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December 01, 1999  |   Comments (0)   |   Post a comment

School loading zones should be wheelchair friendly

by Ray Turner


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Extra care needs to be given to school loading-zone safety when buses for children with special-needs are involved, especially when the children are transported in wheelchairs. Transportation supervisors should review loading-zone safety with site administrators annually. Integrating special-needs vehicles with regular buses, parental vehicles, day-care vans, student vehicles and school campus roadways requires careful planning and review.

A closer look at wheelchairs
For obvious reasons, buses transporting students in wheelchairs require special scrutiny. The best way to judge the safety and convenience of a school loading zone is to test it yourself. You and/or the building administrator should ride in a wheelchair — from the lift platform to the classroom — to see what challenges are presented. Are there curb cuts or ramps for convenience? How about barriers such as steps or difficult doorway entries? Find out for yourself what the obstacles might be. Safety rails that discourage walking between buses or pedestrian entry into the loading zone also force buses with wheelchair lifts to position their platforms at those rail openings. Add curb cuts to open up wheelchair accessibility along a wider expanse of the loading zone. Porches or other weather coverings for all school loading-zone areas add safety and comfort. They also reduce the risk of damage to expensive power wheelchairs, which can cost anywhere from $12,000 and up. Allow lift buses preferential placement in loading-zone spaces nearest building entrances. Many children who require mobility aid have difficulty traversing long distances between loading zones and school entrances. Also, watch for the length of travel within the building for mobility aid users. Establishing alternate entrances and placement for lift buses nearest those entrances provides closer access to special-education classrooms. It also reduces the challenges for driver teams to supervise students in conjunction with special-education building personnel. Also, keep in mind that many students are routed to the school nurse for medications before going on to class.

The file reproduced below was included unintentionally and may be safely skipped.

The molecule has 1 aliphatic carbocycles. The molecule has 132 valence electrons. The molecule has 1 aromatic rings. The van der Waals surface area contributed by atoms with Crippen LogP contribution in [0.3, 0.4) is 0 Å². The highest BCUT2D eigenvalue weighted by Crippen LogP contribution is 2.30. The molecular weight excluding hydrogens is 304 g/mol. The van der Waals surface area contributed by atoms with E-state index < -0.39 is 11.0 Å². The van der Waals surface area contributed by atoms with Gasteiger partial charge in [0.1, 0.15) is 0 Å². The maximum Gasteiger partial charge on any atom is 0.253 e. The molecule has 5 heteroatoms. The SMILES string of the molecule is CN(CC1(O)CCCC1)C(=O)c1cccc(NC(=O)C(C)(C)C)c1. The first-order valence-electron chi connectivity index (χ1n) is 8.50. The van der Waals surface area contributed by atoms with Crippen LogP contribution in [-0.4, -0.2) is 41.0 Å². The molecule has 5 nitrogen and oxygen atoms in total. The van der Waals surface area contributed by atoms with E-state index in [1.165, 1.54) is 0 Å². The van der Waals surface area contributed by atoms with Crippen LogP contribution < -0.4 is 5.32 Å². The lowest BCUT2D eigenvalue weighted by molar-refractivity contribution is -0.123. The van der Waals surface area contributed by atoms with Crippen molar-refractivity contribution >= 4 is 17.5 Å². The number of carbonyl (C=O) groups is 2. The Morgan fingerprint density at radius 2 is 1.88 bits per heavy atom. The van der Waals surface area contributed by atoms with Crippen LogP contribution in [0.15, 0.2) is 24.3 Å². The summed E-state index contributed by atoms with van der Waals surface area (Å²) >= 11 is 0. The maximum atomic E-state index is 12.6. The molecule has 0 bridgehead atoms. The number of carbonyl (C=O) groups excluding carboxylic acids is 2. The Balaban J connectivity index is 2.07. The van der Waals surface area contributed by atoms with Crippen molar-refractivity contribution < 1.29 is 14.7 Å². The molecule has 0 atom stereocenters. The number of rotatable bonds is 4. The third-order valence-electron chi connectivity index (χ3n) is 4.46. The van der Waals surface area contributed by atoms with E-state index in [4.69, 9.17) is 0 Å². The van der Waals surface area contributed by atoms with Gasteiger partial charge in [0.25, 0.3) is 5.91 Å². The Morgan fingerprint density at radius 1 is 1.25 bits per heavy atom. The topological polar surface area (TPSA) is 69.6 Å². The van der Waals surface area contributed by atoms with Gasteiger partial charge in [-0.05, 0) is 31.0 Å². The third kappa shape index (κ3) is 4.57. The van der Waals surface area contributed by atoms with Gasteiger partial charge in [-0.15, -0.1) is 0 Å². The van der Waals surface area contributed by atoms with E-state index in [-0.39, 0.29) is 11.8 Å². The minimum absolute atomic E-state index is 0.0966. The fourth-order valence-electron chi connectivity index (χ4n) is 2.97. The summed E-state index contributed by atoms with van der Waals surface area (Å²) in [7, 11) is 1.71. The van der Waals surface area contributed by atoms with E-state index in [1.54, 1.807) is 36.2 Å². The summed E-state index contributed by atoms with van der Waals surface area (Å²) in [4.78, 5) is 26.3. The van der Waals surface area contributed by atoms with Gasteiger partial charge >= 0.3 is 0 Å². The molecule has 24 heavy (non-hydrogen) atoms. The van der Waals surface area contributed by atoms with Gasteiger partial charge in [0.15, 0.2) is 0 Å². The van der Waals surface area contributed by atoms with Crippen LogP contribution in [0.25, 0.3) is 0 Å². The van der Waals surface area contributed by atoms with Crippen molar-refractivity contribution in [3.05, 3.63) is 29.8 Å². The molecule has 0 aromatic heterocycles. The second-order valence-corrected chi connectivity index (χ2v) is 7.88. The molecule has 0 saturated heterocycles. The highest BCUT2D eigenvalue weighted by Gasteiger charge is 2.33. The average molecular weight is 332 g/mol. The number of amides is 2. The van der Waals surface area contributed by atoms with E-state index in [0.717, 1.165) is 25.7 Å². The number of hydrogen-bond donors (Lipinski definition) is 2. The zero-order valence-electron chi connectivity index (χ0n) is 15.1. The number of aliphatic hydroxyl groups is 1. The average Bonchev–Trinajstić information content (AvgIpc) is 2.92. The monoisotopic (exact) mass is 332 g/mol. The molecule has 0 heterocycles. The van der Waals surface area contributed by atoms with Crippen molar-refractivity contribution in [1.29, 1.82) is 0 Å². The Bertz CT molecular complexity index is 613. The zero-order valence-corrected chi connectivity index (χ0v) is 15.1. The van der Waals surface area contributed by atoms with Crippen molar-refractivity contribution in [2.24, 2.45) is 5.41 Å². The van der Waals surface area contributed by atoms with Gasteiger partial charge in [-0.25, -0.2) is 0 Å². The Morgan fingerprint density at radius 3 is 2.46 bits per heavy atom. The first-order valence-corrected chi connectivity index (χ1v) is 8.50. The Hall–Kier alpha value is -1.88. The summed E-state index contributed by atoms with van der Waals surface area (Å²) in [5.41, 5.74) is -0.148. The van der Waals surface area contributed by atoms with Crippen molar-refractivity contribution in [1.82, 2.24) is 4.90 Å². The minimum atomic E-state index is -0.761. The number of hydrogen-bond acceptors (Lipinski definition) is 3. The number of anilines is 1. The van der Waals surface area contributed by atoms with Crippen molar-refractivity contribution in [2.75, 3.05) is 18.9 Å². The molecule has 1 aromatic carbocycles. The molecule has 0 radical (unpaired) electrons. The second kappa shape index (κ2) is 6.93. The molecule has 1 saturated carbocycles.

Traffic and parking concerns
For improved traffic flow and pedestrian control around the building and through the loading zone, campus roadways and boundary streets can be changed to one-way lanes. Keep loading zones separate from parents and school buses. Buses should not mix with parental vehicles because parents may not follow the same traffic rules as buses. Parents must not load and unload their special-needs students in restricted bus loading zones. They have a basic right, however, to a loading-zone area separate from the bus staging area. A handicapped parking sticker does not confer the right to park in a loading-zone space designated for special-needs buses. Finally, the single most important factor in loading-zone safety for all school buses is supervision. School authorities must warn or ticket parents who drive or park unsafely in the loading zone. Often, day-care vans act as buses in the loading zone without the authority to do so. They must be redirected to parental vehicle areas. Campus police should require student vehicles to remain away from the loading zone.

Ray Turner is special-education transportation coordinator at Northside Independent School District in San Antonio, Texas. He is the author of several special-needs transportation handbooks. For more information, visit his web site at www.whitebuffalopress.com or e-mail him at drturner@earthlink.net.


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